This weekend I built the WARC band switch box for the antenna switching system at the station. This was the last box to be finished so the only remaining thing to do now before the new switch system will be taken into use is to get the 12 & 17m yagis up the tower as "multiband" antennas are banned in the new switchsystem. I used power splitter cards from SJ2W but have omitted the transformers so it will only be possible to use one antenna on each WARC band. But It's possible to add transformers later if there would be use for power splitting but I doubt that on WARC.
As described in the previous post I have been working on a 12m 5 element monobander that I designed from old Hy-Gain scrap we had lying around at the station. Last sunday I picked up Thomas SMØCXU/PY2ZXU and Hans SMØBYD who also took theese pictures. Myself and Thomas made the Beta match feed arrangement for the beam. The calculated Beta match length was 15 cm but it became rater 30 when we hoisted the antenna up for tuning. Driven element tips had to be shortened by 2 cm on each side and that gave a perfect resonance in the middle of the 12m band with a flat 1:1.1 SWR over the whole band. Now I will build a similar 5 element design for 17m and after that both antennas will get a new home in a WARC band tower.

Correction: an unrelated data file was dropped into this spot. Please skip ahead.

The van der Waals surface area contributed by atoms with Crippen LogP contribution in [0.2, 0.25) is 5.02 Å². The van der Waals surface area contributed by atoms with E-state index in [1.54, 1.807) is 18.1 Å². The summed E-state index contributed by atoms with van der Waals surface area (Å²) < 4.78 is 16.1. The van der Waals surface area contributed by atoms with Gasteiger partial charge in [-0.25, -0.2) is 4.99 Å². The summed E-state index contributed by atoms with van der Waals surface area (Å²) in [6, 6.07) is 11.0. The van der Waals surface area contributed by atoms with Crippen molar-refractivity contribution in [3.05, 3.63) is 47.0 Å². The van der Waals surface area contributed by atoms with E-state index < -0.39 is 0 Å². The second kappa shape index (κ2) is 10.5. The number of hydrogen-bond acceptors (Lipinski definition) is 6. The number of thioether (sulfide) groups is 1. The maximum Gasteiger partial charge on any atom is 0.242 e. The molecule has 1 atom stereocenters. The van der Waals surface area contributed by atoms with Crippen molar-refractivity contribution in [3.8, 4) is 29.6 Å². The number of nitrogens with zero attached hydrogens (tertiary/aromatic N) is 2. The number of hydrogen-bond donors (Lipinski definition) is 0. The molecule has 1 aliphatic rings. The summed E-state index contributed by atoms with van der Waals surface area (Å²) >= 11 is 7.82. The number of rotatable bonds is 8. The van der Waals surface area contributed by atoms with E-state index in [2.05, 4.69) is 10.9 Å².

Here's the design measurements for the SMØW 5 element 12m yagi.
|Boom 5,08 cm – Place||T1 – 2,225cm||T2 – 1,113cm||Total|
All measurements are in meters if not otherwise noted. All tube diameters are hy-gain standard diameters, I recalculated "inch" into cm for the design.
Last summer we organized all aluminum scrap at the station. I found several Hy-gain antennas in really bad shape. Still I did not want to get rid of the stuff rather reuse them for some project. Last fall I was reading some stuff in the ARRL Antennabook and found remodeled versions of popular Hy-gain monobanders for 20, 15 and 10m. So I started thinking and got the idea to build 5 element monobanders with high performance on 12m and 17m. So I remodeled the ARRL versions yet again, firstly re-scaling the ARRL design down to 17m and 12m, then making additional tweaking to get just the right performance. I knew I had a big bunch of Hy-gain 2" booms, and lots of element parts and clamps so I could design pretty freely.
Last fall I took the bull at it's horns and took all rusty and corroded parts into pieces with the angle grinder and gave them a good cleaning, and assembeled the new elements and clamps with new hardware. Last sunday myself with the help of Thomas SM0CXU assembled the 5 element 12m yagi. Boomlength is nearly 7m. Now I will have to prepare the feed details for the beta match and then get it up the tower after final tuning.